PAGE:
South Across Brittany in Indian Summer

2014/09/26-10/04: St. Malo to La Rochelle
We’ve been travelling south through Brittany on small roads and canal paths. It’s good to be back on the right/right side of the road, and these roads are wider too. My rusty French is improving as we go. The weather has been unseasonably warm and humid – too hot for me.

Our love-hate relationship with France has been renewed; it began over twenty years ago when we live in the Pays de Gex. The cycling culture here warms the heart: I was slogging up a steep escarpment from the port of Dinan to the town centre in the citadel above, when there came a cheerful cry of “Bravo” from a car window. Skinny-tired roadies stop to chat and look at maps with us. But there is still sometimes a layer of unwillingness to help or to welcome foreigners that really grates.

The quest for a SIM card that would allow us to use an unlocked smart phone here was a demonstration. Our first visit to Orange (telecom company) in Dinan resulted in a long wait and paying for a card that would never work. On a second visit to Orange in Nantes we were met by a blockade of unhelpfulness and downright rudeness from a fellow standing beneath a sign that incongruously said acceuil – welcome. Ha! “We don’t have the SIM card you need. It doesn’t exist in any shop. Go away and order on line. No fixed address? Then you can’t. You’re SOL. Goodbye. Don’t bother us here.”

Across the street at SFR ( Societe Francaise de Radiocommunication) we are cheerfully and efficiently provided with exactly what we needed.

Entering Nantes, we spied a bike shop called Velo Evasion and pulled over, leaning our bikes -well padded with their soft bags- gently against the sturdy concrete building. Mr. Cool bike shop owner or employee pulled up on his fixie, and very abruptly chewed us out for risking a scratch to the concrete. A bike shop owner? What about service a la clientele? We quickly left, despite the stream of rather late apologies that trailed us. I could see that Chris was quietly blowing a fuse.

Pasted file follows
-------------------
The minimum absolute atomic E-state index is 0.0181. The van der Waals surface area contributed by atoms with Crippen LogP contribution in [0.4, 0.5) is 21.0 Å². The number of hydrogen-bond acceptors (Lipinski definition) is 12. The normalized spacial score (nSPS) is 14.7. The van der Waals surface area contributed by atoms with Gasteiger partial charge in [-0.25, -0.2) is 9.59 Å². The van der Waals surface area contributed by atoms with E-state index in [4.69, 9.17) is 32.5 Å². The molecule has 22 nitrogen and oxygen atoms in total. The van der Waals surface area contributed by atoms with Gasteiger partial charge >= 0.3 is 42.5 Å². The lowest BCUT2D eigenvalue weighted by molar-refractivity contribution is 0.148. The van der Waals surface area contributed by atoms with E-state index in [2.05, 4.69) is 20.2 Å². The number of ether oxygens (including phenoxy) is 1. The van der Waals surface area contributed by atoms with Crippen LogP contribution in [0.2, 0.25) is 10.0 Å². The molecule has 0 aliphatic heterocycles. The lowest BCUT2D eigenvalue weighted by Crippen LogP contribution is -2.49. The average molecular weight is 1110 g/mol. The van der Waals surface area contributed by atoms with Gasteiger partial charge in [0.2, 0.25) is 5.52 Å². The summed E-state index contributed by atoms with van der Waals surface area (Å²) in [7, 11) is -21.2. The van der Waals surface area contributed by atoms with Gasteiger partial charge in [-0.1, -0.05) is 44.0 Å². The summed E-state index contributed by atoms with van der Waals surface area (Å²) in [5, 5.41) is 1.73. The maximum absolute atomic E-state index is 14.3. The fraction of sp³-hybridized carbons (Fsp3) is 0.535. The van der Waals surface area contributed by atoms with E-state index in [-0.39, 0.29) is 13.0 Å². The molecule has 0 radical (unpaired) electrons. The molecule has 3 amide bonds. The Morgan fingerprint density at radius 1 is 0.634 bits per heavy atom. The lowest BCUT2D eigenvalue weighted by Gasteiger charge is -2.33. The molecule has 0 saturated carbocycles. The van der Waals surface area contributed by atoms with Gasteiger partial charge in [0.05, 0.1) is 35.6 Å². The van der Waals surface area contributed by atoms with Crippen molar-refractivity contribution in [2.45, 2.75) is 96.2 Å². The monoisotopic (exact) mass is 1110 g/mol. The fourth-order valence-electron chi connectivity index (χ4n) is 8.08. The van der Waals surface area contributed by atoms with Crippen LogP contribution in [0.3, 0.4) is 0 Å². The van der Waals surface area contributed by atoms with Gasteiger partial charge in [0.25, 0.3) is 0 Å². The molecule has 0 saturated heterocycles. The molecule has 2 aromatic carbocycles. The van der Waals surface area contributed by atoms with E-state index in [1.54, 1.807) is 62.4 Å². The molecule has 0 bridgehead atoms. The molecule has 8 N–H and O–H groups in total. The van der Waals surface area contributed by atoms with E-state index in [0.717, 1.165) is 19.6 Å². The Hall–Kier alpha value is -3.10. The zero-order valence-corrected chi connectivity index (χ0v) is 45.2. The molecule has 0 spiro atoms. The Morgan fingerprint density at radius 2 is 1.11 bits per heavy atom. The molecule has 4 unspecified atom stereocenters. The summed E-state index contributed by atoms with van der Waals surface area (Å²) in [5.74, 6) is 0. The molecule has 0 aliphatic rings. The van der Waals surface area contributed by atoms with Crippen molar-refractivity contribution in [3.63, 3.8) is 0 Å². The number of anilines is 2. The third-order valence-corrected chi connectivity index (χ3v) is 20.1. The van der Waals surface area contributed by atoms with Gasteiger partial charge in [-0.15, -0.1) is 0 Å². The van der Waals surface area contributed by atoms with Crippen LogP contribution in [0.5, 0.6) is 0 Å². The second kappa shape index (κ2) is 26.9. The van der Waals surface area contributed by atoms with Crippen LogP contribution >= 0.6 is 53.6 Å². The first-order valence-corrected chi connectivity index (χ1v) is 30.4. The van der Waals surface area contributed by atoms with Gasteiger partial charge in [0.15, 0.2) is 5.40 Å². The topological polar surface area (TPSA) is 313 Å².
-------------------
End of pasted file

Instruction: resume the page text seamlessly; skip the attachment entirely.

09/26: St. Malo 26 km
We used a map provided to us in Jersey to get ourself to the budget Ibis in the dark as we got off the ferry. Things would not have gone as smoothly without. In the morning, we pushed bikes along the ramparts and paid homage to an important native son. We also learned that the first colonizers of the Falklands wee from here, hence the Spanish name Las Malvinas.


Statue of Jacques Cartier looking out from the ramparts of St. Malo. A plaque unveiled by Pierre Trudeau commemorates the 450th anniversary of his sailing to New France.

09/27: To South of Dinan 46 km 
Much of this was along a voie verte that followed the Canal d’Ille et Rance. We feasted on Breton galettes in the port of Dinan before slogging upward to the town centre to buy groceries and take a stab at acquiring a SIM card in Orange, before riding along to Marion’s cottage in the countryside where we quickly made ourselves at home.


Beside the canal de L’Ille et Rance

09/28: To Rennes 75 km
Along the canal I overheard such comments as “Qu’il sont charges!” In reference to our loaded bikes. Most of he the other cyclists here were day trippers. It’s good to see the routes so well used.

Arriving in Rennes, the capital of Brittany, we made our way to the youth hostel. We ate pizza for dinner with a Romanian law student from the hostel. The conversation went in grim directions and covered the lack of options in mental health treatment, as well as the realities of the world’s nuclear arsenal.

09/29: To Chateaubriant 62 km
We met a great group of roadies prepared to chat. We also pulled into a rest area to find a monument to local son Auguste Pavie (1847-1925), explorer of Indochina and first Governor General of Laos. He was one who really went local.

09/30-10/01: Nantes 68 km
We found our way to a rather basic youth hostel, then went out to buy chain cleaning necessities. Dinner was moules a la mariniere with frites at a pirate-themed restaurant that played an array of traditional music, including Breton bagpipes fused with rock by a group called Soldat Louis.


Chateau of the Dukes of Brittany, seen from the courtyard. It is surrounded by ramparts and moats, with the moat area now landscaped to gardens.

The day off involved a visit to the Chateau of the Dukes of Brittany, a really good lunch, an early evening spent cleaning bike chains, followed by supper at an Afghan restaurant.

We’ll ride across the peninsula to the coast and a different landscape tomorrow.


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